Wrap-Up Of The 1998 Wildfire Season

Another year of structural wildland interzone (SWI) fires of historic proportions has ended. Florida suffered the largest SWI fire losses in its history. (See the September issue of Firehouse ®, "Florida Fire Siege '98.") At about the same time, Texas...


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Another year of structural wildland interzone (SWI) fires of historic proportions has ended. Florida suffered the largest SWI fire losses in its history. (See the September issue of Firehouse®, "Florida Fire Siege '98.") At about the same time, Texas was enduring its own significant wildland and SWI fire problems. However, the Lone Star State's SWI problems lasted for most of the summer. As of this writing, one volunteer firefighter had died in the line of duty while suppressing one of the many wildfires that had burned in Texas.

Chronology

The spring SWI fire season started off slowly in certain areas of the United States due to cool, wet weather from the effects of the El Nino phenomenon. However, in sharp contrast, the areas from Texas to Georgia were hotter and drier than normal and drought index readings were on the rise.

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Photo by Robert M. Winston
A Massachusetts Air National Guard helicopter flies a "Bambi Bucket" during firefighting operations. (Note: The jetliner in the upper left corner was a mile away.)

In my home state of Massachusetts, SWI fire activity was slow to moderate and sporadic, as was the case in the northeastern United States. Massachusetts recorded 2,284 reported wildland fires that burned 2,689 acres. During a dry period in the fall, a few moderate-size fires occurred several miles to the west and southwest of Boston and several other locations across the state. Statewide, SWI fires damaged a small number of structures during 1998.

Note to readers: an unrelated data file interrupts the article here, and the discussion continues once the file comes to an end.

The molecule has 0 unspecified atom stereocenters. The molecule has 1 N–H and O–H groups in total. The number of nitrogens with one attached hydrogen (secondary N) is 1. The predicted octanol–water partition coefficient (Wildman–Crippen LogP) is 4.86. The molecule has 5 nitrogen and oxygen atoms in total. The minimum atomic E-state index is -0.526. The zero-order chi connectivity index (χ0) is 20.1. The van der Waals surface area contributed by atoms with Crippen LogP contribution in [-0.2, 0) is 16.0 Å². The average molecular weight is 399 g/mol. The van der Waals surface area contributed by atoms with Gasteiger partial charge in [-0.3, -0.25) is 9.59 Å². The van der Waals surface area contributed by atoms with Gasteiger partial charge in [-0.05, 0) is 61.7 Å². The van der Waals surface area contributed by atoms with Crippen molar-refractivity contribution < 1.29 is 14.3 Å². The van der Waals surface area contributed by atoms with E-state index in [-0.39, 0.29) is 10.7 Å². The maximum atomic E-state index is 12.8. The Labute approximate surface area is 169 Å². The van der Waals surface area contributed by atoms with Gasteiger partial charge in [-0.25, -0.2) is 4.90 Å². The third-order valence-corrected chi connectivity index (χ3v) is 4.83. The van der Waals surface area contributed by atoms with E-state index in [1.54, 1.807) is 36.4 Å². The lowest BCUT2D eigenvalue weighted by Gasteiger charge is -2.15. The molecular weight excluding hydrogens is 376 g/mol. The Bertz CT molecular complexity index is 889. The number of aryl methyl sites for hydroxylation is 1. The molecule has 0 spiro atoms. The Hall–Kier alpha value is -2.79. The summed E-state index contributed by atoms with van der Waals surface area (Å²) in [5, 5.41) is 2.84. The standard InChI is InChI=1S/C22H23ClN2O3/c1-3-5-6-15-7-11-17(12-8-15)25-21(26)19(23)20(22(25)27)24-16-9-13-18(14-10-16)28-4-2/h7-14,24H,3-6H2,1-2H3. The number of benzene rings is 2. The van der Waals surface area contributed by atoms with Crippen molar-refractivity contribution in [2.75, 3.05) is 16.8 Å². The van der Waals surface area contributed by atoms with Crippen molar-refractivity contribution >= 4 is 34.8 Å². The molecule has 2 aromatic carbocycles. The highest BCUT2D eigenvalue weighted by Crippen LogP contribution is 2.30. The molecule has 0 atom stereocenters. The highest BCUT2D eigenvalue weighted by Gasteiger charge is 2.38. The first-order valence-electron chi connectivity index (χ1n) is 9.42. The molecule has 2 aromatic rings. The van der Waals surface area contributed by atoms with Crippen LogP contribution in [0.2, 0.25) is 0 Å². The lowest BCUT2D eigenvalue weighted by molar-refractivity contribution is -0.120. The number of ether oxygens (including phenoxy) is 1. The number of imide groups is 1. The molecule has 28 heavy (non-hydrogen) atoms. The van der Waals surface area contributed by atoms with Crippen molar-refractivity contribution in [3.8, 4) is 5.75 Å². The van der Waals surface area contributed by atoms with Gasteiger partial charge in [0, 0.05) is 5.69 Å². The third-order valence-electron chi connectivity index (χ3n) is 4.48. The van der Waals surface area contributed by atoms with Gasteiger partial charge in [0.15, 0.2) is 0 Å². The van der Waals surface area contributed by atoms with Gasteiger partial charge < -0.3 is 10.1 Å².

The months of May, June and July brought tremendous wildland and SWI fires to Florida, Georgia, Texas and Oklahoma. Significant fire activity occurred in August and September as hot and dry conditions persisted throughout most of the western United States. Arizona, California, Washington, Idaho and Utah experienced significant large-scale wildland and SWI fires.

Specially trained Interagency Fire Prevention and Education Teams were deployed to many of the states that were experiencing or could experience significant wildland and SWI fire activity. These highly successful teams use a proactive approach in educating the public about wildland fire dangers that ultimately leads to a reduction of human-caused fires.

According to the National Interagency Fire Center (NIFC) Office of Public Affairs in Boise, ID, overall, the U.S. wildland fire season was relatively slow compared to recent years (obviously not the case in Florida and Texas). As of Nov. 30, there were a total of 76,500 reported wildland fires burning 2,281,605 acres in the U.S. By contrast in 1996, a very intense and long fire season, NIFC reported 96,363 fires affecting 6,692,708 acres.

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Photo by Robert M. Winston
The Bourne, MA, Fire Department's Brush Breaker operates at a recent wildfire.

At the 1998 Fire Service Leadership Summit held in St. Louis in August, Garry Briese, executive director of the International Association of Fire Chiefs ( IAFC), stated, "Fire is not a priority to public officials in this country. In their minds, America's not burning anymore. The only part of the fire problem that's growing in the United States is the wildland/urban interface (SWI) fire problem."

I agree wholeheartedly with Mr. Briese's accurate statement about the expanding SWI fire problem. My question to him and the IAFC, et al, is what measures are you and your association taking to help mitigate this major fire service conundrum?

Wildfires In Other Countries

By mid-May, hundreds of wildland fires were blazing across Mexico and portions of Central America. Belize, Costa Rica, El Salvador, Guatemala, Honduras, Mexico and Nicaragua were under a fire siege. Smoke from these fires filtered into Arizona, Louisiana, New Mexico, Oklahoma and Texas.

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Photo by Robert M. Winston
Falmouth, MA, firefighters size-up a large brushfire on Cape Cod's pine barrens.
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